In terms of trying to use another method, I guess you could try to use a form of the beta function. We know that: $$B(\alpha,\beta)=\int_0^{\pi/2}\sin^{\alpha-1}(x)\cos^{\beta+1}(x)dx=\frac{\Gamma\left(\frac{\alpha}{2}\right)\Gamma\left(1+\frac{\beta}{2}\right)}{2\Gamma\left(1+\frac{\alpha+\beta}{2}\right)}$$ and using another substitution: $$u=\frac{x}{2}$$ we can get: $$B(\alpha,\beta)=\int_0^{\pi/2}\sin^{\alpha-1}(x)\cos^{\beta+1}(x)dx=2\int_0^{\pi/4}\sin^{\alpha-1}(2u)\cos^{\beta+1}(2u)du=2\int_0^{\pi/4}\left(2\sin(u)\cos(u)\right)^{\alpha-1}\left(\cos^2(u)-\sin^2(u)\right)^{\beta+1}du$$ although this seems to be more trouble than just evaluating the integral using the reduction formula.

This is how you derive the reduction formula: $$\int\sin^n(x)dx=-\sin^{n-1}(x)\cos(x)-(n-1)\int(-\cos(x))\sin^{n-2}(x)\cos(x)dx$$$$=-\sin^{n-1}(x)\cos(x)+(n-1)\int\sin^{n-2}(x)(1-\sin^2(x))dx$$$$=-\sin^{n-1}(x)\cos(x)+(n-1)\int\sin^{n-2}(x)dx-(n-1)\int\sin^n(x)dx$$ so: $$n\int\sin^n(x)dx=-\sin^{n-1}(x)\cos(x)+(n-1)\int\sin^{n-2}(x)dx$$ finally: $$\int\sin^n(x)dx=-\frac{1}{n}\sin^{n-1}(x)\cos(x)+\frac{n-1}{n}\int\sin^{n-2}(x)dx$$

Or you could attempt to use series: $$I=\int_0^a\frac{x^4}{(a^2+x^2)^4}dx=\int_0^a x^4(a^2+x^2)^{-4}dx=a^{-8}\int_0^a x^4\left(1+\left(\frac{x}{a}\right)^2\right)^{-4}dx$$$$=\frac{a^{-8}}{24}\int_0^a x^4\sum_{n=0}^\infty\left(\frac{x}{a}\right)^n (-1)^n \frac{(n+4)!}{n!}dx$$$$=\frac{1}{24}\int_0^a\sum_{n=0}^\infty (-1)^nx^{n+4}a^{-(n+8)}\frac{(n+4)!}{n!}dx$$$$=\frac{1}{24}\sum_{n=0}^\infty\left[x^{n+5}\right]_{x=0}^a a^{-(n+8)}\frac{(-1)^n(n+4)!}{(n+5)n!}$$$$=\frac{1}{24a^3}\sum_{n=0}^\infty\frac{(-1)^n(n+4)!}{(n+5)n!}$$ although I seem to have made an error in the series somewhere as the sum does not converge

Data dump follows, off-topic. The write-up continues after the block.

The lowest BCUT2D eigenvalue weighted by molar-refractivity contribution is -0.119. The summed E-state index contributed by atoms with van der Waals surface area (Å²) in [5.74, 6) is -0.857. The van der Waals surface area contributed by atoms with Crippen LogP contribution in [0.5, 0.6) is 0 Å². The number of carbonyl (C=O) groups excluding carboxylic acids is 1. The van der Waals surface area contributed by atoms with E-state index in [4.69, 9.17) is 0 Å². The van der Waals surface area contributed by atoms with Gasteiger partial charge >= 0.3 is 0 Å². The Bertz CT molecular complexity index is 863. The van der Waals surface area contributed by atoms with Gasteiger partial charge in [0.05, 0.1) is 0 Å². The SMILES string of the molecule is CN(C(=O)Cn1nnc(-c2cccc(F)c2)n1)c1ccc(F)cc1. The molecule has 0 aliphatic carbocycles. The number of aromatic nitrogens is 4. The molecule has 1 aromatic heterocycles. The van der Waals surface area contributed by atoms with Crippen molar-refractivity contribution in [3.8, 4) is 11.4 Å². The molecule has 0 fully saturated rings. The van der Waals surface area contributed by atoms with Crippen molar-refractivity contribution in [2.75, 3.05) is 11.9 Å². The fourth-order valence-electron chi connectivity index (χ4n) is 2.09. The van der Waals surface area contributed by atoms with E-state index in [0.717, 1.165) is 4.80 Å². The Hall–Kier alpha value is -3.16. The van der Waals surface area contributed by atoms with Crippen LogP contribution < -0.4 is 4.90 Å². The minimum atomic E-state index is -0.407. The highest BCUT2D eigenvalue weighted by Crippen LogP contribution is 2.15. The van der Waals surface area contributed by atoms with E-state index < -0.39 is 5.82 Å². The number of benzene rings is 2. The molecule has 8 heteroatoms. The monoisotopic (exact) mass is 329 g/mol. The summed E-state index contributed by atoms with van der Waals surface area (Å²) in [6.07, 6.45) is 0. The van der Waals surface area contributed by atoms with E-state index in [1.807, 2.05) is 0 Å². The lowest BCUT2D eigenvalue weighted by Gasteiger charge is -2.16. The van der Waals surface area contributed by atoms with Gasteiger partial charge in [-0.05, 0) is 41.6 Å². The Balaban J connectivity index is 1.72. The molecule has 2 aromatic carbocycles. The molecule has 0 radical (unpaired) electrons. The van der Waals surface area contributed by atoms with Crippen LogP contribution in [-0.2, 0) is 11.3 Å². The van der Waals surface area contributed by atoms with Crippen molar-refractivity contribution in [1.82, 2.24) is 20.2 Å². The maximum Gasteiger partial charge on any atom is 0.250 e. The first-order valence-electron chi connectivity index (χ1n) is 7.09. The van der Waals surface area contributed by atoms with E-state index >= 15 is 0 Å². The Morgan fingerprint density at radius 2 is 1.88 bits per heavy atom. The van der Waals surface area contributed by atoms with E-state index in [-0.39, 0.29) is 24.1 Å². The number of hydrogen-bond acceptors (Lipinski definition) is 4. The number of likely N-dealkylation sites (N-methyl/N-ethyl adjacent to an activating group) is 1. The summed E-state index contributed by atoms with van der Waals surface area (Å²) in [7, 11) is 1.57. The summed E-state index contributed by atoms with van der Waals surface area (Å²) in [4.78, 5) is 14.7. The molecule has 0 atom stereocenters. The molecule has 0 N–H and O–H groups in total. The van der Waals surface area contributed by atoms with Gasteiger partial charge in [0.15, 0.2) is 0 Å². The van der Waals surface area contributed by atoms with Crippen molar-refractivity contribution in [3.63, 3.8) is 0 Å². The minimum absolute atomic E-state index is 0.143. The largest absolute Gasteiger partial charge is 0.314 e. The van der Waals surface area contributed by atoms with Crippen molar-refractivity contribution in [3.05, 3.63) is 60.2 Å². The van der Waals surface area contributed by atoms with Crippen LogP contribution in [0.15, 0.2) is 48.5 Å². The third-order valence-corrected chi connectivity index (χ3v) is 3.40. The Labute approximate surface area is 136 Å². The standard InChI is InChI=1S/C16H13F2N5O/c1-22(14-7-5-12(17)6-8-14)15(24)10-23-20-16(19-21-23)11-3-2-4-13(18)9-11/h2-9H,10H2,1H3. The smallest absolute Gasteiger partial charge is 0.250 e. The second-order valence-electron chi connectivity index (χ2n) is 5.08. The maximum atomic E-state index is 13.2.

EDIT: coming back to the beta function, there is another version called the incomplete beta function which states: $$B(z;a,b)=\int_0^z x^{a-1}(1-x)^{b-1}dx=z^a\sum_{n=0}^\infty\frac{(1-b)_n}{n!(a+n)}z^n$$ but again it is just easier to use a reduction formula or break it down for yourself using the identity: $$\cos(2x)=\cos^2(x)-\sin^2(x)=2\cos^2(x)-1=1-2\sin^2(x)$$ therefore: $$\sin^2(x)=\frac{1-\cos(2x)}{2}$$

• If you can see any mistakes please edit to show me – Henry Lee Sep 21 '18 at 17:48

This is a rather standard rational function integral, and we only have to decompose it into partial fractions.

To have lighter calculations, we'll set $T=a^2+x^2$. Then $$x^4=T^2-2a^2x^2-a^4=T^2-2a^2T+a^4$$ which yields the decomposition \begin{align} \frac{x^4}{(a^2+x^2)^4}&=\frac{T^2-2a^2T+a^4}{T^4}=\frac1{T^2}-\frac{2a^2}{T^3}+\frac{a^4}{T^4}\\ &=\frac1{(a^2+x^2)^2}-\frac{2a^2}{(a^2+x^2)^3}+\frac{a^4}{(a^2+x^2)^4}. \end{align} Now the integrals $\;I_n=\int\frac{\mathrm d x}{(a^2+x^2)^n}$ can be computed recursively, from \begin{cases} I_1=\dfrac1a\arctan \dfrac xa, \\ I_{n+1}=\dfrac1{2na^2}\dfrac x{(a^2+x^2)^n}+\dfrac{2n-1}{2na^2} I_n. \end{cases} The recurrence relation can be obtained with an integration by parts of $I_n$.


$$$$\left.\int_{0}^{a}{x^{4} \over \pars{a^{2} + x^{2}}^4}\,\dd x \,\right\vert_{\ a\ \not=\ 0} = {1 \over a^{3}}\int_{0}^{1}{x^{4} \over \pars{1 + x^{2}}^4} \,\dd x \label{1}\tag{1}$$$$

\begin{align} &\bbox[10px,#ffd]{\int_{0}^{1}{x^{4} \over \pars{1 + x^{2}}^4}\,\dd x} = \left. -\,{1 \over 6}\,\totald[3]{}{b}\int_{0}^{1}{x^{4} \over b + x^{2}}\,\dd x\,\right\vert_{\ b\ =\ 1} \\[5mm] = &\ \left. -\,{1 \over 6}\,\totald[3]{}{b}\int_{0}^{1} \pars{-b + x^{2} + {b^{2} \over b + x^{2}}}\,\dd x\,\right\vert_{\ b\ =\ 1} \\[5mm] = &\ -\,{1 \over 6}\,\totald[3]{}{b}\bracks{b^{3/2}\int_{0}^{1} {1 \over \pars{x/\root{b}}^{2} + 1}\,{\dd x \over \root{b}}}_{\ b\ =\ 1} \\[5mm] = &\ -\,{1 \over 6}\,\totald[3]{}{b}\pars{b^{3/2}\int_{0}^{1/\root{b}} {\dd x \over x^{2} + 1}}_{\ b\ =\ 1} = \left. -\,{1 \over 6}\,\totald[3]{\bracks{b^{3/2}\arctan\pars{b^{-1/2}}}}{b}\right\vert_{\ b\ =\ 1} \\[5mm] = &\ \left.{\pars{b + 3}\pars{3b - 1} \over 8b\pars{b + 1}^{3}} - {3\,\mrm{arccot}\pars{\root{b}} \over 8b^{3/2}} \,\right\vert_{\ b\ =\ 1} = \bbx{3\pi - 4 \over 192} \approx 0.0283 \end{align} $$\bbx{\left.\int_{0}^{a}{x^{4} \over \pars{a^{2} + x^{2}}^4}\,\dd x \,\right\vert_{\ a\ \not=\ 0} = {3\pi - 4 \over 192a^{3}}}$$

Hint: Use these identities $$\sin^2t=\dfrac{1-\cos2t}{2}~~~~~,~~~~~~\cos^2t=\dfrac{1+\cos2t}{2}$$

• Would you demonstrate how this could help? – Hazem Orabi Sep 18 '18 at 11:49
• $$\int_0^\frac\pi4 (\dfrac{1-\cos2t}{2})^2(\dfrac{1+\cos2t}{2}) d\theta$$ – Nosrati Sep 18 '18 at 11:51